Neil Warnock: What I've Learnt This Week

1. Training in the sunshine is hard work, but someone has to do it and the time was ripe
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It has been a hard week this week. There I was on Wednesday, pondering this column while sitting on a secluded beach in gorgeous sunshine, having just spoken to the wife in Sheffield who told me it was freezing, miserable, and been snowing. You will gather I was not calling her from Filey or Scarborough, lovely spots though they are. I was in Portugal, at Lagos on the Algarve, where we had a few good days' training. Aye, it's a hard life.

We didn't go away in February, when the last international break was on, as I felt that it would be better to do it now, before we start the last eight games. We do not get another break until the end of the season. Beginning with Bolton next Saturday it is just game after game, non-stop.

I knew I'd made the right decision even as we set off from Leeds/Bradford Airport. It was bright sunshine, yet 40 minutes away in Sheffield Sharon was telling me they were experiencing the biggest hailstones she had ever seen.

We could see the dark clouds on the horizon as we left, so to be wearing short-sleeved shirts only a few hours later was pretty amazing.

And it was ideal timing, the training ground back home was frozen for a couple of days while in Portugal we had decent facilities. We were able to work pretty hard, though as we had a few away on international duty we were not able to do anything tactically.

It was not all work. We were in a big golf area, everything was golf-oriented. I didn't play myself. I like it but my handicap is my clubs. I play on a little course in Scotland when I'm up there. The longest hole is 350 yards and there are fantastic views over Holy Loch from every hole. It's perfect, there's never anyone in front to wait for, and no one behind putting pressure on me.

That was not the case in Portugal. The lads went to play and gave up after nine holes because they had to wait so long to play. They were probably not too impressed with the town either. I gave them a night off and the players and staff went their separate ways. I was pleased to find Lagos like a ghost town. It was just like a John Wayne Western when he walks into the bar and it all goes quiet. There was no one around. I thought: "The perfect place to take a football team".

I don't know what they found to do, but I am pleased to say that the following morning there were no pedalos spotted anywhere near the hotel grounds.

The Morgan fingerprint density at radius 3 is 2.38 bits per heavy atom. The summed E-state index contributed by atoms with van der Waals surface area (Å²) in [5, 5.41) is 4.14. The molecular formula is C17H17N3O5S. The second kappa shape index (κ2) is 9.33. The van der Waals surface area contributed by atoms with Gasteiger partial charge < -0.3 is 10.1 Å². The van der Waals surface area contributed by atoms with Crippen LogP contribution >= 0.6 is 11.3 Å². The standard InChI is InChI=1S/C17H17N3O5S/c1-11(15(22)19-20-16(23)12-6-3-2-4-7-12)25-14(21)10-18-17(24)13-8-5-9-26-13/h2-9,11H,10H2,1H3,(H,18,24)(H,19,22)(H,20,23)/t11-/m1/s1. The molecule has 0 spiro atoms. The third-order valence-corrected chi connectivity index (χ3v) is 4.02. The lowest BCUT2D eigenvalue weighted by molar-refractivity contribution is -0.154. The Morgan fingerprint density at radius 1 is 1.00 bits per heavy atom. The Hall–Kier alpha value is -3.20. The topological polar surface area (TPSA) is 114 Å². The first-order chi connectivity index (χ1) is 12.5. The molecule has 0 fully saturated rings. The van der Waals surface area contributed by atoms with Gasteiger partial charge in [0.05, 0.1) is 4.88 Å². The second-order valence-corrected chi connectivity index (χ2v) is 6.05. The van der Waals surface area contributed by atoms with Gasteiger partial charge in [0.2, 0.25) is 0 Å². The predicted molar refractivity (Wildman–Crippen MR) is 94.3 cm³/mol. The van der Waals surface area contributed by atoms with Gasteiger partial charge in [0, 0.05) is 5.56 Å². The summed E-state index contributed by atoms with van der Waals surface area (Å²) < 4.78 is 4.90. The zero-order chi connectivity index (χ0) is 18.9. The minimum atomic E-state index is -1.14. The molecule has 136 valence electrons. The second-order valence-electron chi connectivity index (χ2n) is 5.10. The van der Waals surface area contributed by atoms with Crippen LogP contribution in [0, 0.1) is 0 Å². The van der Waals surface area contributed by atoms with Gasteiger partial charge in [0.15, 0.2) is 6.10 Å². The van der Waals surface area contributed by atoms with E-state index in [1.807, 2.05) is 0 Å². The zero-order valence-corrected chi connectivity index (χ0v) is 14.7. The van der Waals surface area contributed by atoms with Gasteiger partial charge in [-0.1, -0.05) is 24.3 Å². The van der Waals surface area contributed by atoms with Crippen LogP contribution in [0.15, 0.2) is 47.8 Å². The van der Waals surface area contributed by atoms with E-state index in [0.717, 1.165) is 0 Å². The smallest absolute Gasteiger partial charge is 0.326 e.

2. Scarborough faring badly

Last night I was at Scarborough, where it was a bit chillier, to watch them play an important Conference North match against Worksop Town.

They have had a bad time of it recently and are struggling to stay up. I was there as part of a 20th anniversary reunion of my tremendous promotion-winning team of 1986-87. It was the first team to win automatic promotion to the Football League and - until last season's promotion with Sheffield United - my most satisfying achievement in football.

Mitch Cook, who was my left-sided midfield player in that team, and is now their community officer, had got everyone who played in the campaign, plus all the staff, together. The idea was to give the current side a bit of a lift. I still look for their results and it's been sad and disappointing to see where they are at the moment.

I imagine there will be a few bleary-eyed people this morning, and plenty fed up with my going round asking questions of them. I've been trying to check a few stories for a book I'm working on and this was the ideal opportunity.

3. Stewards need to be vigilant

Obviously you've heard how disappointed I was with Middlesbrough's team selection last Saturday against Manchester City. With City having a bad time of it, to pick up a team sheet and see no Mark Viduka, Jonathan Woodgate or Julio Arca, who were being rested for Boro's FA Cup replay on Monday, would have been a massive lift for them. We played Middlesbrough in January and I honestly believe if those three had not played against us we would also have beaten them. It leaves a bitter taste in your mouth, when another club in your situation does not have to work so hard for a win as they should have had to.